Before the culture of the red carpet and the catwalk, it was the great, theatrically attired nobility of 18th- and 19th-century Europe, in their gowns, bustles and corsetry, who had the power to set trends and make designers. They were the tastemakers and style barometers of the day, the tilt of their hat or the colour of plush velvet coat decreeing what the fashion would be. And while they kept the couturiers and lofty ateliers of Paris in business, it was often to a small shop not far from the coastal resort of Baden-Baden in Germany that they journeyed for their jewellery.
Off the beaten fashion path? Certainly. But it was here in Pforzheim that a young man named Ernst Alexander Wellendorff had, in 1893, established himself as a craftsman of exquisite, intricate and precious jewellery. More than a century later, Wellendorff has moved from being a name to know in the grand estates of Russia, France and, of course, Germany and established itself as one of the country’s most revered luxury brands.
Wellendorff the man was certainly shrewd in setting up his business so close to the seaside resort used German royalty and nobility as their playground; the jewellery they purchased at his store was then spirited across Europe and admired and coveted at grand balls and state banquets, with the European elite subsequently tracking down this young innovator. What made his designs so enticing? His craftsmanship with gold was unrivalled, and he became renowned for his discreet elegance and quiet good taste in an era of elaborate ostentation.
In today’s age of corporate luxury conglomerates, it’s heartening that an international label such as Wellendorff is still a family-run enterprise. It was Ernst Wellendorff’s grandson Hanspeter who, in 1960, evolved the logo that would become a symbol of discreet branding for the company – the gold W with a diamond emblem balanced on the middle peak of the letter. Today the Brilliant W, as it’s now termed, is subtly incorporated into every piece of Wellendorff jewellery, made of 18 carat gold and studded with a small, full-cut diamond.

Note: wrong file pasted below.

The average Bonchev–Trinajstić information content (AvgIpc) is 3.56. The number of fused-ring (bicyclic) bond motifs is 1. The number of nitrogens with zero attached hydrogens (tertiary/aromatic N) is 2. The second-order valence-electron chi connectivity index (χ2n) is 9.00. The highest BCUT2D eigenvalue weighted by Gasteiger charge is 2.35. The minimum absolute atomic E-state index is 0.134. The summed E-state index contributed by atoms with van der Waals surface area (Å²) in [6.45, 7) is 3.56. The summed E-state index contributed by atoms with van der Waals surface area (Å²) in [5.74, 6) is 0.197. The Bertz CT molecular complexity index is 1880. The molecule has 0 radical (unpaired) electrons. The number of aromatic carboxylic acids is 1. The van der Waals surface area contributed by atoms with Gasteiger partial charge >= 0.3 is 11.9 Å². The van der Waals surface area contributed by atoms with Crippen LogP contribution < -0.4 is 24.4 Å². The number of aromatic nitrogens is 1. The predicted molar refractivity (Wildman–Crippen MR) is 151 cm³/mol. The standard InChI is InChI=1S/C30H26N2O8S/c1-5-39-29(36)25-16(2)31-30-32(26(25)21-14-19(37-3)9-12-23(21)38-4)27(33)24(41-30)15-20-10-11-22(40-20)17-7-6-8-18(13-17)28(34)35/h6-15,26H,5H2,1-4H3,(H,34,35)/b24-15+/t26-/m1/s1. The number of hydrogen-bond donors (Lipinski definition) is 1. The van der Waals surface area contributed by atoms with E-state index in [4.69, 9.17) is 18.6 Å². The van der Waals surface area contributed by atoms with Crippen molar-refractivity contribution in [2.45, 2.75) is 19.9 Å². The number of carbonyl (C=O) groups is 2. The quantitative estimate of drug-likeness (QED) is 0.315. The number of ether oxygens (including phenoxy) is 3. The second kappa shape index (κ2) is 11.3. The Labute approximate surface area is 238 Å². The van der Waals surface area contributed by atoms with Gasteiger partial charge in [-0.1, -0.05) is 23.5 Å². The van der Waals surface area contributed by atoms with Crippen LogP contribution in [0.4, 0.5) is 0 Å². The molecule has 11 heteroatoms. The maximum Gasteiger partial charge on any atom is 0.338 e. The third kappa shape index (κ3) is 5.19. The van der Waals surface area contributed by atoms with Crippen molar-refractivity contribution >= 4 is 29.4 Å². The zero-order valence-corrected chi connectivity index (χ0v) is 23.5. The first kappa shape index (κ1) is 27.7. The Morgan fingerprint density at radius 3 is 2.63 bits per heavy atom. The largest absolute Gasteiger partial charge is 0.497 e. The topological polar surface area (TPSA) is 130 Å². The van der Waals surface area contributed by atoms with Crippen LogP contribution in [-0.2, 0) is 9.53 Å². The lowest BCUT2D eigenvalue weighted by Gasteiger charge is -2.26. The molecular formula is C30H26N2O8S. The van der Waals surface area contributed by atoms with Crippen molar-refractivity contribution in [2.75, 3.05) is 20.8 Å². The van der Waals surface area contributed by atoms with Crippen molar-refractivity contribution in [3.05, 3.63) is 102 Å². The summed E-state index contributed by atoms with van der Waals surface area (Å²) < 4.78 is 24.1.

Another calling card of the label is, of course, its ‘silk rope’ necklace design. This intricate piece made its debut on the fine-jewellery map in 1978, going on to set a new benchmark in design and act as a physical emblem of social shift. The idea came from the mother of Georg and Christoph Wellendorff, the brothers who were heading the brand at the time. As a child she used to play with the plush silk ropes that tied back the curtains of her home. Decades later, she recalled this and set her goldsmith husband a challenge: to create one in gold that would be as soft and malleable as the ones she used to play with. His design, a series of tactile gold rings bound together, was so admired by the brothers that it was promptly assimilated into Wellendorff’s jewellery line. The result is fluid and entirely handcrafted, the snake-like movement of the piece achieved from a network of wires pulled through the holes.
What it marked was a bold new change in what jewellery should be; that even pieces crafted in 18-carat gold should work easily into your life and daily demands. Across the Atlantic in New York, Elsa Peretti at Tiffany & Co was moulding precious metals into ‘rough’ organic shapes, and the statement from these two luxury titans was clear; jewellery was no longer to be weighty, grand ‘event’ pieces designed purely for dress-up days, but was to chime with the new, on-the-go working woman. So integral to the brand is the silk ring design that Georg Wellendorff maintains that it’s ‘our guideline, our target and our teacher. Everything starts from here.’
For a house defined by classicism and pared-down sophistication (the Wellendorffs even go as far to describe their aesthetic as ‘conservative’), it has made a point of capturing the zeitgeist, the mood of the moment. Each year, the brand unveils a Ring of the Year, a limited-edition piece with a suitable emblem or motif worked on to it. The tradition, which began in 1997 when Hong Kong was handed back to China, sees this year’s theme as Guardian Angel, a reaction to the uncertainty the world has gone through during these past 12 months. With Wellendorff’s emphasis on constant evolution and reaction to social ebbs and shifts, while never straying far from its original tenets of quiet, polished taste, the Brilliant W symbol will no doubt be just as celebrated in 100 years as it has been throughout the decades.